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1 September 2014 Variation in Nesting Behavior of the Arboreal Ant Camponotus sericeiventris (Hymenoptera: Formicidae)
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The genus Camponotus Mayr, 1861 is one of the richest in species within the family Formicidae, comprising about a thousand described species with worldwide distribution ranging from the northern temperate to the tropical south (Fernández 2003) and they are easily found in the Brazilian territory (Loureiro & Queiroz 1990).

Some Camponotus species have omnivorous habits and form populous colonies (Feldhaar et al. 2007; Elisei et al. 2012), and they are referred to as carpenter ants because they prefer soft wood of live or dead trees, which facilitate the construction and maintenance of the nest in arboreal habitats (Fernández 2003; Yamamoto & Del-Claro 2008). They can also build their nests under rocks, epiphytes, organic matter, but seldom in the soil (Hölldobler & Wilson 1990; Delabie 1991). In urban environments, they can readily be found nesting in man-made substrates (Campos-Farinha et al. 1997; Bueno & Campos-Farinha 1999).

The species Camponotus sericeiventris (Guérin-Méneville, 1838) (Hymenoptera: Formicidae) is reported as being typically arboreal (Yamamoto & Del-Claro 2008), and their nests usually are found in tree large trunks and branches (Longino 2002). This species can be found throughout the Neotropical region and they feed on nectaries and on exudates of insect prey (Rico-Gray 1993; Del-Claro & Oliveira 1999; Yamamoto & Del-Claro 2008).

The nesting habits of C. sericeiventris have been studied in natural environments (Longino 2002; Yamamoto & Del-Claro 2008), but their nesting habits are still poorly known in urban environments. Due to constant presence of C. sericeiventris in cities and its ecological interactions, it is an interesting species for monitoring the environmental condition of urban areas. Hence, the present study aimed at advancing knowledge about the nesting behavior of C. sericeiventris in an urban area, and to describe its unusual behavior of nesting on the soil.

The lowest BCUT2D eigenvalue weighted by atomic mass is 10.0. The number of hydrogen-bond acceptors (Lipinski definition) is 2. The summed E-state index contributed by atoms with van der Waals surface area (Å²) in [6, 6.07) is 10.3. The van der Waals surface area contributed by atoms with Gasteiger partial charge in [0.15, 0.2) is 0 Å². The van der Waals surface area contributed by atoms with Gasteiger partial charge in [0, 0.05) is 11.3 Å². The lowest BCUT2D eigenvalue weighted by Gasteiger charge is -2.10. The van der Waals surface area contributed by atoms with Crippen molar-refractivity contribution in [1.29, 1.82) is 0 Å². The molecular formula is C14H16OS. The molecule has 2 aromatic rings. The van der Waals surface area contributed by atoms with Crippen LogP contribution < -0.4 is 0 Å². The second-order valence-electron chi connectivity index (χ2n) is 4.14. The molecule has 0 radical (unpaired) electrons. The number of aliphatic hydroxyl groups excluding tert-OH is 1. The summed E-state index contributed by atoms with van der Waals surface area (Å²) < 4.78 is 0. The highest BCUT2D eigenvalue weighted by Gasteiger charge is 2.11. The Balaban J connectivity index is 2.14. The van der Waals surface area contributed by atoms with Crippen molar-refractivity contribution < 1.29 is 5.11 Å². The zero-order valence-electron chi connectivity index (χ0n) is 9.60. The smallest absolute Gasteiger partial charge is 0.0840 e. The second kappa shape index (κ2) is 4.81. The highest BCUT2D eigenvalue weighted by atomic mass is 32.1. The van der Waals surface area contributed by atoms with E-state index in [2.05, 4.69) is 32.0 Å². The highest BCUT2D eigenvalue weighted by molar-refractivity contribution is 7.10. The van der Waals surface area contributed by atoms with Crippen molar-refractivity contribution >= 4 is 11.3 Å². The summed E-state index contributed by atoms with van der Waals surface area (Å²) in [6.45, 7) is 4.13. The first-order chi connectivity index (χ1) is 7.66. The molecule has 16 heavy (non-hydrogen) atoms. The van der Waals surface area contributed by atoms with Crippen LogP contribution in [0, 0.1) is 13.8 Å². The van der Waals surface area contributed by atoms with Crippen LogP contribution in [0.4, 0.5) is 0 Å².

Surveys were conducted in an urban area of Juiz de Fora, southeastern Brazil (S 21° 46′ -W 43° 21′, 678 m asl) from Jun 2012 to Jun 2014 for quantification colonies of C. sericeiventris. We found 10 colonies nesting in vegetation and/or in elevated manmade substrates. Only one colony was found within the soil. We disturbed this colony 3 times: the first time in Jun 2012, the second in Jun 2013, and the third in Jun 2014, and we conducted regular monitoring to determine the colony's activity during this period.

The colony was about 2 m distant from a forest fragment (Fig. 1A), located beneath the ground among the roots of a Spathodea campanulata P. Beauv. (Bignoniaceae) tree and below 2 × 5 m cement plates 10 cm thick (Fig. 1B and C). By removing the plates, we found an active orifice for entry and exit of ants (Fig. 1D). We recorded immature and adults, including winged individuals during the 3 disturbance events, a fact which shows that the colony was well established in this site (Fig. 1E and 1F). Therefore, even after the first disturbance in 2012, the colony remained active and in the same location, suggesting the importance of the chosen nesting site.

During the whole study it was possible to observe the ants' activity of excavating and removing soil from the occupied cavity to outside of the plate (Fig. G). This behavior evidences that workers are able to use their arboreal abilities to excavate soil, and therefore, make a subterranean space suitable for the colony. Therefore, this is the first report on C. sericeiventris performing underground excavation activities. A more detailed observation of the occupied cavity revealed that the ants had excavated a cavity about 5 inches (about 13 cm) deep below the concrete plate and that the surface of the soil in the cavity was coated with a substance secreted by the ants. This was apparent, because the texture of the soil at the site had been modified (Fig. H), and it appeared to be impervious to water.